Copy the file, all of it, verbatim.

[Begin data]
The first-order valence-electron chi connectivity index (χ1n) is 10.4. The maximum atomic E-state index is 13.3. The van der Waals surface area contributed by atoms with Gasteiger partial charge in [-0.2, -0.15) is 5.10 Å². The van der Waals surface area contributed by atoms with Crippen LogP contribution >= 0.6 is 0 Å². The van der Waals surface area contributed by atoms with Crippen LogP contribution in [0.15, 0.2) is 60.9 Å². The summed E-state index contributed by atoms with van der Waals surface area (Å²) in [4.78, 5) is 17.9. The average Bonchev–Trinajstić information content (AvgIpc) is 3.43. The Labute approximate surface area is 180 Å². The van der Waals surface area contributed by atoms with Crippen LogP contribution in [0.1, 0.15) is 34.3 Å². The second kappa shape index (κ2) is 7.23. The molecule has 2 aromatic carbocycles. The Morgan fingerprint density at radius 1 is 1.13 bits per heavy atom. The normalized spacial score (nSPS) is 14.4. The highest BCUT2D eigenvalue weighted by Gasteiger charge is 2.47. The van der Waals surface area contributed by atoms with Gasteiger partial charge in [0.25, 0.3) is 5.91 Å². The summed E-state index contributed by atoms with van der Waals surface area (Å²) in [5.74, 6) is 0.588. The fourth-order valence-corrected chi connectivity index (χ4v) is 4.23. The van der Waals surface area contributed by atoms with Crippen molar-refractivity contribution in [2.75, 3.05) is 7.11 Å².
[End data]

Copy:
The first-order valence-electron chi connectivity index (χ1n) is 10.4. The maximum atomic E-state index is 13.3. The van der Waals surface area contributed by atoms with Gasteiger partial charge in [-0.2, -0.15) is 5.10 Å². The van der Waals surface area contributed by atoms with Crippen LogP contribution >= 0.6 is 0 Å². The van der Waals surface area contributed by atoms with Crippen LogP contribution in [0.15, 0.2) is 60.9 Å². The summed E-state index contributed by atoms with van der Waals surface area (Å²) in [4.78, 5) is 17.9. The average Bonchev–Trinajstić information content (AvgIpc) is 3.43. The Labute approximate surface area is 180 Å². The van der Waals surface area contributed by atoms with Crippen LogP contribution in [0.1, 0.15) is 34.3 Å². The second kappa shape index (κ2) is 7.23. The molecule has 2 aromatic carbocycles. The Morgan fingerprint density at radius 1 is 1.13 bits per heavy atom. The normalized spacial score (nSPS) is 14.4. The highest BCUT2D eigenvalue weighted by Gasteiger charge is 2.47. The van der Waals surface area contributed by atoms with Gasteiger partial charge in [0.25, 0.3) is 5.91 Å². The summed E-state index contributed by atoms with van der Waals surface area (Å²) in [5.74, 6) is 0.588. The fourth-order valence-corrected chi connectivity index (χ4v) is 4.23. The van der Waals surface area contributed by atoms with Crippen molar-refractivity contribution in [2.75, 3.05) is 7.11 Å².